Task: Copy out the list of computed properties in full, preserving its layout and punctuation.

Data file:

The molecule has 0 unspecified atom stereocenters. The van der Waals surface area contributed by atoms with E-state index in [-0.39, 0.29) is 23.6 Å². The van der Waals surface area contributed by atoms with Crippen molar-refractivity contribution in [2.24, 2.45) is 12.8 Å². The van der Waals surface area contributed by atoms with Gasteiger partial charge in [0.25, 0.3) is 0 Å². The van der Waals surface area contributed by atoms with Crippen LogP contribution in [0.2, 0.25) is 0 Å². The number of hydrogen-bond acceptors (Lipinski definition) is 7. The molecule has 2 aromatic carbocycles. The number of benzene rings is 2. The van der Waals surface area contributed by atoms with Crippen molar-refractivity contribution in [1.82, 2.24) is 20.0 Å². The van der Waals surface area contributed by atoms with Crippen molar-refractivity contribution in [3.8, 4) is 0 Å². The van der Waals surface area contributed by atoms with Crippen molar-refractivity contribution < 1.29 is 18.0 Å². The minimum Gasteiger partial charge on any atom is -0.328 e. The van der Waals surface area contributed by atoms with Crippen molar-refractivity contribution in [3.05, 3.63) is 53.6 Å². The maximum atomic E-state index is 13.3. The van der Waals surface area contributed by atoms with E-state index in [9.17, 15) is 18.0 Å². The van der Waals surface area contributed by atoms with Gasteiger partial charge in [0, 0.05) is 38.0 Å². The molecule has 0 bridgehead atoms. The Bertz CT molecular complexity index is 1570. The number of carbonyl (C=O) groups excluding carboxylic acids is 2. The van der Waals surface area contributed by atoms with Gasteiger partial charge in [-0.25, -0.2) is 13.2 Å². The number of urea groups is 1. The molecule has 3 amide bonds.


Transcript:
The molecule has 0 unspecified atom stereocenters. The van der Waals surface area contributed by atoms with E-state index in [-0.39, 0.29) is 23.6 Å². The van der Waals surface area contributed by atoms with Crippen molar-refractivity contribution in [2.24, 2.45) is 12.8 Å². The van der Waals surface area contributed by atoms with Gasteiger partial charge in [0.25, 0.3) is 0 Å². The van der Waals surface area contributed by atoms with Crippen LogP contribution in [0.2, 0.25) is 0 Å². The number of hydrogen-bond acceptors (Lipinski definition) is 7. The molecule has 2 aromatic carbocycles. The number of benzene rings is 2. The van der Waals surface area contributed by atoms with Crippen molar-refractivity contribution in [1.82, 2.24) is 20.0 Å². The van der Waals surface area contributed by atoms with Crippen molar-refractivity contribution in [3.8, 4) is 0 Å². The van der Waals surface area contributed by atoms with Crippen molar-refractivity contribution < 1.29 is 18.0 Å². The minimum Gasteiger partial charge on any atom is -0.328 e. The van der Waals surface area contributed by atoms with Crippen molar-refractivity contribution in [3.05, 3.63) is 53.6 Å². The maximum atomic E-state index is 13.3. The van der Waals surface area contributed by atoms with E-state index in [9.17, 15) is 18.0 Å². The van der Waals surface area contributed by atoms with Gasteiger partial charge in [0, 0.05) is 38.0 Å². The molecule has 0 bridgehead atoms. The Bertz CT molecular complexity index is 1570. The number of carbonyl (C=O) groups excluding carboxylic acids is 2. The van der Waals surface area contributed by atoms with Gasteiger partial charge in [-0.25, -0.2) is 13.2 Å². The number of urea groups is 1. The molecule has 3 amide bonds.